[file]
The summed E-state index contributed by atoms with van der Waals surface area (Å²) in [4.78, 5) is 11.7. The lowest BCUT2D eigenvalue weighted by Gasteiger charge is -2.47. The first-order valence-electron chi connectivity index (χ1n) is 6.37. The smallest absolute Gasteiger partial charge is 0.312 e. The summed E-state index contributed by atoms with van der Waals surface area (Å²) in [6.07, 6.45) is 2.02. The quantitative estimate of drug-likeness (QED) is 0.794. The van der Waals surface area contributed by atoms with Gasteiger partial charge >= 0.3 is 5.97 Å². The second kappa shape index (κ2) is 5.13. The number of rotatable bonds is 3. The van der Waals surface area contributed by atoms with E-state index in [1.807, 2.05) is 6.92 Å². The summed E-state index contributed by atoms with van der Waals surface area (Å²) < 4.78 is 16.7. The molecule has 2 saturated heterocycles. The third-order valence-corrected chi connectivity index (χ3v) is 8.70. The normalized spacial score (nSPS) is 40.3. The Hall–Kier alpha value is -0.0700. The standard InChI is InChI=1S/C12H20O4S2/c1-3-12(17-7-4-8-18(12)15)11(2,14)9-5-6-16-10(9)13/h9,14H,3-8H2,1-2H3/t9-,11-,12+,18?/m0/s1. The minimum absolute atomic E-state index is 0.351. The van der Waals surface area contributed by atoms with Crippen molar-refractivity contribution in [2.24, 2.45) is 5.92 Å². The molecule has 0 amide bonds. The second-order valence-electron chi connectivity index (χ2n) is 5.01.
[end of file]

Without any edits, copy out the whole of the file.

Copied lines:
The summed E-state index contributed by atoms with van der Waals surface area (Å²) in [4.78, 5) is 11.7. The lowest BCUT2D eigenvalue weighted by Gasteiger charge is -2.47. The first-order valence-electron chi connectivity index (χ1n) is 6.37. The smallest absolute Gasteiger partial charge is 0.312 e. The summed E-state index contributed by atoms with van der Waals surface area (Å²) in [6.07, 6.45) is 2.02. The quantitative estimate of drug-likeness (QED) is 0.794. The van der Waals surface area contributed by atoms with Gasteiger partial charge >= 0.3 is 5.97 Å². The second kappa shape index (κ2) is 5.13. The number of rotatable bonds is 3. The van der Waals surface area contributed by atoms with E-state index in [1.807, 2.05) is 6.92 Å². The summed E-state index contributed by atoms with van der Waals surface area (Å²) < 4.78 is 16.7. The molecule has 2 saturated heterocycles. The third-order valence-corrected chi connectivity index (χ3v) is 8.70. The normalized spacial score (nSPS) is 40.3. The Hall–Kier alpha value is -0.0700. The standard InChI is InChI=1S/C12H20O4S2/c1-3-12(17-7-4-8-18(12)15)11(2,14)9-5-6-16-10(9)13/h9,14H,3-8H2,1-2H3/t9-,11-,12+,18?/m0/s1. The minimum absolute atomic E-state index is 0.351. The van der Waals surface area contributed by atoms with Crippen molar-refractivity contribution in [2.24, 2.45) is 5.92 Å². The molecule has 0 amide bonds. The second-order valence-electron chi connectivity index (χ2n) is 5.01.